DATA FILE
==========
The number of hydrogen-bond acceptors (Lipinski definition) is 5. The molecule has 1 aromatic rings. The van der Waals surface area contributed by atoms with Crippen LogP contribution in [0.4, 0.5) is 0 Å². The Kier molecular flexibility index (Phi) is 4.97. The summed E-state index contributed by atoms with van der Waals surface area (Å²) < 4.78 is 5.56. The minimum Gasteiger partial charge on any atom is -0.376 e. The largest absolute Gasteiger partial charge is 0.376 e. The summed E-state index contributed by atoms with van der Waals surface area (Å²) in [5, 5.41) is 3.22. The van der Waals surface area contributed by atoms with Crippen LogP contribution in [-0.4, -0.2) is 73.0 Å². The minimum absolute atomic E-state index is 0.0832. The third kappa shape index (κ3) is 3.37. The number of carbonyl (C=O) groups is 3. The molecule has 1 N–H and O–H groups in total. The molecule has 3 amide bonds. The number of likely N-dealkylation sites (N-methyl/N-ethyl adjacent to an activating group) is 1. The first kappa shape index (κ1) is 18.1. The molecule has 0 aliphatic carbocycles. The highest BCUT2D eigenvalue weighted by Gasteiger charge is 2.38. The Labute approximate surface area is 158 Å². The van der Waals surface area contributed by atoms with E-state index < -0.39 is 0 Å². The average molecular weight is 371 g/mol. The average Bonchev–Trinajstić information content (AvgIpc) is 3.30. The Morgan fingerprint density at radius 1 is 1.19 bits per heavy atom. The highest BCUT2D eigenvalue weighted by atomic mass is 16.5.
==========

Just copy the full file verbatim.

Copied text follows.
The number of hydrogen-bond acceptors (Lipinski definition) is 5. The molecule has 1 aromatic rings. The van der Waals surface area contributed by atoms with Crippen LogP contribution in [0.4, 0.5) is 0 Å². The Kier molecular flexibility index (Phi) is 4.97. The summed E-state index contributed by atoms with van der Waals surface area (Å²) < 4.78 is 5.56. The minimum Gasteiger partial charge on any atom is -0.376 e. The largest absolute Gasteiger partial charge is 0.376 e. The summed E-state index contributed by atoms with van der Waals surface area (Å²) in [5, 5.41) is 3.22. The van der Waals surface area contributed by atoms with Crippen LogP contribution in [-0.4, -0.2) is 73.0 Å². The minimum absolute atomic E-state index is 0.0832. The third kappa shape index (κ3) is 3.37. The number of carbonyl (C=O) groups is 3. The molecule has 1 N–H and O–H groups in total. The molecule has 3 amide bonds. The number of likely N-dealkylation sites (N-methyl/N-ethyl adjacent to an activating group) is 1. The first kappa shape index (κ1) is 18.1. The molecule has 0 aliphatic carbocycles. The highest BCUT2D eigenvalue weighted by Gasteiger charge is 2.38. The Labute approximate surface area is 158 Å². The van der Waals surface area contributed by atoms with E-state index < -0.39 is 0 Å². The average molecular weight is 371 g/mol. The average Bonchev–Trinajstić information content (AvgIpc) is 3.30. The Morgan fingerprint density at radius 1 is 1.19 bits per heavy atom. The highest BCUT2D eigenvalue weighted by atomic mass is 16.5.